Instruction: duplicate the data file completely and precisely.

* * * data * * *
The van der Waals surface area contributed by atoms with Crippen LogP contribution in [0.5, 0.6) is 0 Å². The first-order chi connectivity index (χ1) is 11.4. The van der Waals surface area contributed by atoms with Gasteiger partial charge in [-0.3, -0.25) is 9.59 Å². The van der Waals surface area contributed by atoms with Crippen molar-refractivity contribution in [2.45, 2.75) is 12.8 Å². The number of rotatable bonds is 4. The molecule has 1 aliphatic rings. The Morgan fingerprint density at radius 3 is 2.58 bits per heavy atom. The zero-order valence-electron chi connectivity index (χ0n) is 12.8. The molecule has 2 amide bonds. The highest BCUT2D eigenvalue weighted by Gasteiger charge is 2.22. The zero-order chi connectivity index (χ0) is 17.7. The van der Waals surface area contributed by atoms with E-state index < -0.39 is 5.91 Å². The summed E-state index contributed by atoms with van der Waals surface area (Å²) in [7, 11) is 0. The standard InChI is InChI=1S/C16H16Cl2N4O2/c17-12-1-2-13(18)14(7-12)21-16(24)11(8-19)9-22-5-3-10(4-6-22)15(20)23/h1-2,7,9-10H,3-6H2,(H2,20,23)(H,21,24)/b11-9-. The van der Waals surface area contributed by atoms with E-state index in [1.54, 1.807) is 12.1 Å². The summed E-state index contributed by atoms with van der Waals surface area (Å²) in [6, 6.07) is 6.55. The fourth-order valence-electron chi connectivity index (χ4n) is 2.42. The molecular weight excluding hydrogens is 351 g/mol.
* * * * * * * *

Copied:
The van der Waals surface area contributed by atoms with Crippen LogP contribution in [0.5, 0.6) is 0 Å². The first-order chi connectivity index (χ1) is 11.4. The van der Waals surface area contributed by atoms with Gasteiger partial charge in [-0.3, -0.25) is 9.59 Å². The van der Waals surface area contributed by atoms with Crippen molar-refractivity contribution in [2.45, 2.75) is 12.8 Å². The number of rotatable bonds is 4. The molecule has 1 aliphatic rings. The Morgan fingerprint density at radius 3 is 2.58 bits per heavy atom. The zero-order valence-electron chi connectivity index (χ0n) is 12.8. The molecule has 2 amide bonds. The highest BCUT2D eigenvalue weighted by Gasteiger charge is 2.22. The zero-order chi connectivity index (χ0) is 17.7. The van der Waals surface area contributed by atoms with E-state index < -0.39 is 5.91 Å². The summed E-state index contributed by atoms with van der Waals surface area (Å²) in [7, 11) is 0. The standard InChI is InChI=1S/C16H16Cl2N4O2/c17-12-1-2-13(18)14(7-12)21-16(24)11(8-19)9-22-5-3-10(4-6-22)15(20)23/h1-2,7,9-10H,3-6H2,(H2,20,23)(H,21,24)/b11-9-. The van der Waals surface area contributed by atoms with E-state index in [1.54, 1.807) is 12.1 Å². The summed E-state index contributed by atoms with van der Waals surface area (Å²) in [6, 6.07) is 6.55. The fourth-order valence-electron chi connectivity index (χ4n) is 2.42. The molecular weight excluding hydrogens is 351 g/mol.